For the purposes of the calculations in this report, the committee estimated that 40% of all C. immitis infections were asymptomatic. Symptomatic infections manifested as mild respiratory illness with and without complications of erethyma nodosum, pneumonia, and as a persistent, disseminated infection. The health utility indices associated with C. immitis infection vary from .65 for hospitalization with disseminated infection to .90 for the prolonged outpatient phase of a persistent, disseminated infection. Table A3–2 illustrates the estimated number of cases in each health state, the duration of time that state is experienced, and the health utility index (HUI) associated with each state.
Table A3–3 summarizes the health care costs incurred by C. immitis infections. For the purposes of the calculations used in this report, it was assumed that the mild respiratory illness associated with C. immitis infection leads to the costs of a limited physician visit and that only half of those with this illness would seek medical attention. It is assumed that 100% of people with more severe complications seek medical attention. Those people with complications of erythema incur costs associated with the respiratory illness (limited physician visit, diagnostic, medication) and several specialist visits for assessment and treatment of the complications.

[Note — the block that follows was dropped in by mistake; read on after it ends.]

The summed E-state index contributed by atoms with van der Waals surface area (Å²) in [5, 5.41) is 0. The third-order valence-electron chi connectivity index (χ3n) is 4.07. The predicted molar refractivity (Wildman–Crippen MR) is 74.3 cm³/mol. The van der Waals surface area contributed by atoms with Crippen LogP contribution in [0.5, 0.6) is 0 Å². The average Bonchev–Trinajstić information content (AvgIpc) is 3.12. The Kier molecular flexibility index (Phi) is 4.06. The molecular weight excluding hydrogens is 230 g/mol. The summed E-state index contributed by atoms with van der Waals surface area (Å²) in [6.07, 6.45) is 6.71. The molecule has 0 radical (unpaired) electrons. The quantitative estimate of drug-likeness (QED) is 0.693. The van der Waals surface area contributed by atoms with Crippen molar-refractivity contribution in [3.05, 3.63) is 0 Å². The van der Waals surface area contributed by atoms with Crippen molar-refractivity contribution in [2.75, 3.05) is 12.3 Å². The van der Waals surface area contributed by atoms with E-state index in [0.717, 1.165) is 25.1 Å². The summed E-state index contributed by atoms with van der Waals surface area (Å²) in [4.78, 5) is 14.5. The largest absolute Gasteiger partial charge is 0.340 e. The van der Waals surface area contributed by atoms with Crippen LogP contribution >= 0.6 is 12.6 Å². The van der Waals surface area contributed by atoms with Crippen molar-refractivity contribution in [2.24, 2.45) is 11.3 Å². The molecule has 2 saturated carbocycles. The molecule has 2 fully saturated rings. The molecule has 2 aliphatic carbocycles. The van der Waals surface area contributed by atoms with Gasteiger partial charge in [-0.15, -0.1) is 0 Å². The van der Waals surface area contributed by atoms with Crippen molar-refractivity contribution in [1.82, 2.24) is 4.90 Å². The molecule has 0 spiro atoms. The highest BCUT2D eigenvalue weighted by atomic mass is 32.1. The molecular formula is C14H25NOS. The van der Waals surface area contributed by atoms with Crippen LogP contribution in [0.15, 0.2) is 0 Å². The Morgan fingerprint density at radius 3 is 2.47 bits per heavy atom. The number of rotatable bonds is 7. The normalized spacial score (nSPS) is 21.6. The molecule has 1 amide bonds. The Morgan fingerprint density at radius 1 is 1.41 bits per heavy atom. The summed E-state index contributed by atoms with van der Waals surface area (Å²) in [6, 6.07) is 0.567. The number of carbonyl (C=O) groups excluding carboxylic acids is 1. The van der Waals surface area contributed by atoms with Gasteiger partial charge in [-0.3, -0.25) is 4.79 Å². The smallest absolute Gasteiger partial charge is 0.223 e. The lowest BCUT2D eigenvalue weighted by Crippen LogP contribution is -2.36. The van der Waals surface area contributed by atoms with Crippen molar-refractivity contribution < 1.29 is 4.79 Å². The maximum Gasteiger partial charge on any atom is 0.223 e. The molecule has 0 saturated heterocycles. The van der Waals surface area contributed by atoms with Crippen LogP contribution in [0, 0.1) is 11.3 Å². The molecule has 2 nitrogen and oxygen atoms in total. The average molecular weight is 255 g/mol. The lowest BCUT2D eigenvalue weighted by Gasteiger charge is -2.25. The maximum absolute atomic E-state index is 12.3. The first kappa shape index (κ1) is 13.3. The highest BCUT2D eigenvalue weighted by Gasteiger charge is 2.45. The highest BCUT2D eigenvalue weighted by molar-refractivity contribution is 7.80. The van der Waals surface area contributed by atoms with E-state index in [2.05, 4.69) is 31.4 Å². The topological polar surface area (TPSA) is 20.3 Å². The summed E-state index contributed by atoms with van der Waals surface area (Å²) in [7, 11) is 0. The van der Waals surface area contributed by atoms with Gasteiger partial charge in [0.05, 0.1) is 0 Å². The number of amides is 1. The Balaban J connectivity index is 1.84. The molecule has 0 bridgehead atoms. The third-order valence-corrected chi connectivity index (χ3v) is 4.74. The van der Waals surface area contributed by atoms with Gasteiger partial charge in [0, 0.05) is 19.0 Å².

Outpatient pneumonia is assumed to be associated with physician visits, diagnostics, and medications. Inpatient hospital costs were included for the few patients who were assumed to require it. Persistent/disseminated infection was associated with several hospitalizations as well as numerous outpatient visits, diagnostics, and medications over a 3-year period.
Although the health care scenarios are the same for those who would be immunized in infancy and as migrants (at older ages), the costs are calculated separately to allow for the effects of discounting, which will be different in infants (who might have a lag of many years until disease manifestations) and in migrants (some of whom will have much less of a lag between immunization and prevention of disease and the associated health care costs).
The committee estimated that development is feasible but is not imminent. The estimates are that it will take 15 years until licensing and that $360 million needs to be invested.